The Addicted Brain
UC Berkeley researchers recently released findings that could be critical to understanding the addicted brain. The team led by Jordan Wallis, an associate professor of psychology and neuroscience at UC Berkeley, examined how activity in two specific areas of the brain affects our ability to make decisions. Earlier research had demonstrated that individuals with damage to those parts of the frontal brain had impaired decision-making skills. While the subjects appeared normal, they continually made poor decisions that wreaked havoc on their lives. A similar phenomenon has been observed in those with chronic substance abuse issues. Dr. Wallis wanted to see if a malfunction in the brain’s circuitry caused these people to consistently make choices that fed their addiction in spite of the severe negative consequences.
They discovered that the orbitofrontal region cortex regulates neural activity depending on the significance of a decision. This enables us to easily switch between making critical decisions, such as accepting a job, and trivial ones, such as what to eat for dinner. The neural activity of addicts and those with brain damage to those areas, however, did not vary with the gravity of the decision. This could hinder someone’s ability to engage his or her brain in order to make a sound choice.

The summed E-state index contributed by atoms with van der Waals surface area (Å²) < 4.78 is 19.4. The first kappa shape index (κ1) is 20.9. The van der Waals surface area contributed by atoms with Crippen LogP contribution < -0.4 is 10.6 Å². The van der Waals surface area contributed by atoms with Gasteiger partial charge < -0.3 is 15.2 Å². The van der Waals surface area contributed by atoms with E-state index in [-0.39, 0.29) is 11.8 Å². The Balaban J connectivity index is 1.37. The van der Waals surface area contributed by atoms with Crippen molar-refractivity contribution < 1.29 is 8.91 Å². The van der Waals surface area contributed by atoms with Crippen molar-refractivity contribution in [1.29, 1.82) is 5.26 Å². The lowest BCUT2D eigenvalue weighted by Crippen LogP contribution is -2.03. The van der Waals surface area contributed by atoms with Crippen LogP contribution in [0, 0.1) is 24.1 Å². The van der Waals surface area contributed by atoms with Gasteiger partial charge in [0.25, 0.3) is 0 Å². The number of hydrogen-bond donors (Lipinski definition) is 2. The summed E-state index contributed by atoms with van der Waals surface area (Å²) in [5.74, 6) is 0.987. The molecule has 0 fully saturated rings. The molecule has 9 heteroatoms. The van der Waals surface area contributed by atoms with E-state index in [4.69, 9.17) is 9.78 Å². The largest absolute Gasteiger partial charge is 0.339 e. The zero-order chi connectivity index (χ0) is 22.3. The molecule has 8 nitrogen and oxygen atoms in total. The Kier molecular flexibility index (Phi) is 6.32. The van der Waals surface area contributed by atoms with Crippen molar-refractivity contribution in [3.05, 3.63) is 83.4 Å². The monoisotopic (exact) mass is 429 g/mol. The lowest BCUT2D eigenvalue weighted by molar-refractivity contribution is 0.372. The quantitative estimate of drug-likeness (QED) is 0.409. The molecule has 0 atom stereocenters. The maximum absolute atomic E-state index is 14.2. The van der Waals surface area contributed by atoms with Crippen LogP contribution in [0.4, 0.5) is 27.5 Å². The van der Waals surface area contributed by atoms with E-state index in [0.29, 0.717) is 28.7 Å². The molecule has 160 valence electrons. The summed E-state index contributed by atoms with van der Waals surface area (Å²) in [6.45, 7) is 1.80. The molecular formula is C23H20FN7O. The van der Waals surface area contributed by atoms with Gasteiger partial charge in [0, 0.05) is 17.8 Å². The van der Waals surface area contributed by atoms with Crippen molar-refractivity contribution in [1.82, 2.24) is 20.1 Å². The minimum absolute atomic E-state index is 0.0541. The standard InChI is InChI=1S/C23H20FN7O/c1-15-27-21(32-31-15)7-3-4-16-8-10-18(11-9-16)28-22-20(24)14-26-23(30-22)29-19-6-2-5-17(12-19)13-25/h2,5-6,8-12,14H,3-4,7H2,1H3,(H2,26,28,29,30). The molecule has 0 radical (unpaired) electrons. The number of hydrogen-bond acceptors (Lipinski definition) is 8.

They also learned that when the anterior cingulate cortex functions properly we quickly learn whether our decisions match our expectations. For example, if we eat a food that makes us sick, we do not eat it again. If you have a malfunctioning anterior cingulate cortex, however, these signals are missing, and you do not learn from your mistakes. Basically, these two regions of our brain control how we assess the decisions we make. When those areas are compromised, we cannot properly evaluate the impact of our decisions, determine the level of risk, or retain whether it was a successful choice or not. Thus, a cycle of poor decision-making is born.
We have known for a long time that addiction actually alters the brain’s circuitry and affects the brain’s reward system. Drastically reduced dopamine levels and misfiring neurotransmitters are key components of addiction. We also knew that substance abuse compromised our ability to control our desires and emotions, and decision-making was an undefined part of that. Studies such as Dr. Wallis’s reinforce the idea that addiction is indeed a brain disease rooted as much in biology as in psychology. Understanding the addicted brain will hopefully lead to new ways of preventing and treating addiction.